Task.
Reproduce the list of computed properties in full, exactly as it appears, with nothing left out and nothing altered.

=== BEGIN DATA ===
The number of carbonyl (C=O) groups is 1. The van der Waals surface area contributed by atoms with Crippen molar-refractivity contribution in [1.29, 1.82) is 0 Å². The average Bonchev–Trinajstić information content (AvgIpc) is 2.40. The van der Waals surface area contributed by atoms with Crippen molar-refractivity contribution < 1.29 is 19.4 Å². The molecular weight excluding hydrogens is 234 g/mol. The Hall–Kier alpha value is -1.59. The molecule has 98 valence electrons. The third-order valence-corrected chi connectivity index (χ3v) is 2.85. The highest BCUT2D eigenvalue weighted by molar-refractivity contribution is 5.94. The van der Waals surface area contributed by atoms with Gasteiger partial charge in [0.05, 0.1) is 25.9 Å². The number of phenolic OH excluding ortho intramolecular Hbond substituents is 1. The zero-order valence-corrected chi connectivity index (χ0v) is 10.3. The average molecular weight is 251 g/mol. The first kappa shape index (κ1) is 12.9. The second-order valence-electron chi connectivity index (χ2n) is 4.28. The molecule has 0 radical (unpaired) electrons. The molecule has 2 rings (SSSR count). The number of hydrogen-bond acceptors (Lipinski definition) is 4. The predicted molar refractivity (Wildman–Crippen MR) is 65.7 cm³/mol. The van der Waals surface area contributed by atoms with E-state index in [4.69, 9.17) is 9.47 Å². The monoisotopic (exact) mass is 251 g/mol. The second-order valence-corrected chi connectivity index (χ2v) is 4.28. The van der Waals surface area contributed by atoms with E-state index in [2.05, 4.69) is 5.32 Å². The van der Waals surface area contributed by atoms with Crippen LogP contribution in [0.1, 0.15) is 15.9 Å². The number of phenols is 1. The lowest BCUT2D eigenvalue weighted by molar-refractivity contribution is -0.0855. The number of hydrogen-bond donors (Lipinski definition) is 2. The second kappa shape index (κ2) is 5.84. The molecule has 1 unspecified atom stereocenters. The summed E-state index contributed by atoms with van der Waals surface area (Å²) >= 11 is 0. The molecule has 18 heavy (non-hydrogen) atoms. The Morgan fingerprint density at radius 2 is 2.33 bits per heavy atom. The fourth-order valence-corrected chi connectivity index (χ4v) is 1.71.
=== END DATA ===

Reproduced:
The number of carbonyl (C=O) groups is 1. The van der Waals surface area contributed by atoms with Crippen molar-refractivity contribution in [1.29, 1.82) is 0 Å². The average Bonchev–Trinajstić information content (AvgIpc) is 2.40. The van der Waals surface area contributed by atoms with Crippen molar-refractivity contribution < 1.29 is 19.4 Å². The molecular weight excluding hydrogens is 234 g/mol. The Hall–Kier alpha value is -1.59. The molecule has 98 valence electrons. The third-order valence-corrected chi connectivity index (χ3v) is 2.85. The highest BCUT2D eigenvalue weighted by molar-refractivity contribution is 5.94. The van der Waals surface area contributed by atoms with Gasteiger partial charge in [0.05, 0.1) is 25.9 Å². The number of phenolic OH excluding ortho intramolecular Hbond substituents is 1. The zero-order valence-corrected chi connectivity index (χ0v) is 10.3. The average molecular weight is 251 g/mol. The first kappa shape index (κ1) is 12.9. The second-order valence-electron chi connectivity index (χ2n) is 4.28. The molecule has 0 radical (unpaired) electrons. The molecule has 2 rings (SSSR count). The number of hydrogen-bond acceptors (Lipinski definition) is 4. The predicted molar refractivity (Wildman–Crippen MR) is 65.7 cm³/mol. The van der Waals surface area contributed by atoms with E-state index in [4.69, 9.17) is 9.47 Å². The monoisotopic (exact) mass is 251 g/mol. The second-order valence-corrected chi connectivity index (χ2v) is 4.28. The van der Waals surface area contributed by atoms with E-state index in [2.05, 4.69) is 5.32 Å². The van der Waals surface area contributed by atoms with Crippen LogP contribution in [0.1, 0.15) is 15.9 Å². The number of phenols is 1. The lowest BCUT2D eigenvalue weighted by molar-refractivity contribution is -0.0855. The number of hydrogen-bond donors (Lipinski definition) is 2. The second kappa shape index (κ2) is 5.84. The molecule has 1 unspecified atom stereocenters. The summed E-state index contributed by atoms with van der Waals surface area (Å²) >= 11 is 0. The molecule has 18 heavy (non-hydrogen) atoms. The Morgan fingerprint density at radius 2 is 2.33 bits per heavy atom. The fourth-order valence-corrected chi connectivity index (χ4v) is 1.71.